|The Cost of a Kiss|
|Directed by||Adrian Brunel|
|Written by||H. Fowler Mear|
|Distributed by||Mirror Films|
The Cost of a Kiss is a 1917 British silent drama film directed by Adrian Brunel and starring Bertram Wallis, Marjorie Day and Edward Cooper. It marked the feature film debut of Brunel who went on to become a leading British director of the 1920s. It was the only film produced by Mirror Films, a company set up by Brunel and the screenwriter H. Fowler Mear.
Brunel University London is a public research university located in the Uxbridge area of London, England. It was founded in 1966 and named after the Victorian engineer Isambard Kingdom Brunel. In June 1966, Brunel College of Advanced Technology was awarded a royal charter and became Brunel University. The university is often described as a British plate glass university.
The Dam Busters is a 1955 British epic war film starring Richard Todd and Michael Redgrave. It was directed by Michael Anderson. The film recreates the true story of Operation Chastise when in 1943 the RAF's 617 Squadron attacked the Möhne, Eder, and Sorpe dams in Nazi Germany with Barnes Wallis's bouncing bomb.
Ball of Fire is a 1941 American screwball comedy film directed by Howard Hawks and starring Gary Cooper and Barbara Stanwyck. This Samuel Goldwyn Productions film concerns a group of professors laboring to write an encyclopedia and their encounter with a nightclub performer who provides her own unique knowledge.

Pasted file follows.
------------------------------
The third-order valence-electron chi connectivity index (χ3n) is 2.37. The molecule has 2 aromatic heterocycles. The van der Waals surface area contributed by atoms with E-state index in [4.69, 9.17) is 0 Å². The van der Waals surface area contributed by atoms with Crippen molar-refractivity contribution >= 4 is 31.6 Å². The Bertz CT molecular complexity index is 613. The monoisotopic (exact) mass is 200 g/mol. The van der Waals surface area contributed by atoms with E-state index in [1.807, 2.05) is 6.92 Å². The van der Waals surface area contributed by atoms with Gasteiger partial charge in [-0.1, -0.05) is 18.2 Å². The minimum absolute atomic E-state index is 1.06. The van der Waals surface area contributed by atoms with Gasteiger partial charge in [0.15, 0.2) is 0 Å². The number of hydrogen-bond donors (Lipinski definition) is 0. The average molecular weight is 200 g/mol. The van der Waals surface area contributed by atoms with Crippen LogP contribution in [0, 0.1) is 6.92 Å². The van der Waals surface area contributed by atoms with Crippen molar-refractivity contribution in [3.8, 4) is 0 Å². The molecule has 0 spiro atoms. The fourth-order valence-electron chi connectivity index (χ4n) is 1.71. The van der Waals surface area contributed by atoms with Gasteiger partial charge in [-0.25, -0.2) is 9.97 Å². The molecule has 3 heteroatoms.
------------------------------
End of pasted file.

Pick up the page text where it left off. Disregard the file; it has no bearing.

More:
The Royal Albert Bridge is a railway bridge which spans the River Tamar in England between Plymouth, Devon and Saltash, Cornwall. Its unique design consists of two 455-foot (138.7 m) lenticular iron trusses 100 feet (30.5 m) above the water, with conventional plate-girder approach spans. This gives it a total length of 2,187.5 feet (666.8 m). It carries the Cornish Main Line railway in and out of Cornwall. It is adjacent to the Tamar Bridge which opened in 1962 to carry the A38 road.
Henry Hathaway was an American film director and producer. He is best known as a director of Westerns, especially starring Randolph Scott and John Wayne. He directed Gary Cooper in seven films.
The Kiss of the Vampire is a 1963 British vampire film made by the film studio Hammer Film Productions. The film was directed by Don Sharp and was written by producer Anthony Hinds, credited under his writing pseudonym John Elder.
Edward & Mrs. Simpson is a seven-part British television series that dramatises the events leading to the 1936 abdication of King Edward VIII, who gave up his throne to marry the twice-divorced American Wallis Simpson.
The Royal Indian Engineering College was a British college of Civil Engineering run by the India Office to train civil engineers for service in the Indian Public Works Department. It was located on the Cooper's Hill estate, near Egham, Surrey. It functioned from 1872 until 1906, when its work was transferred to India.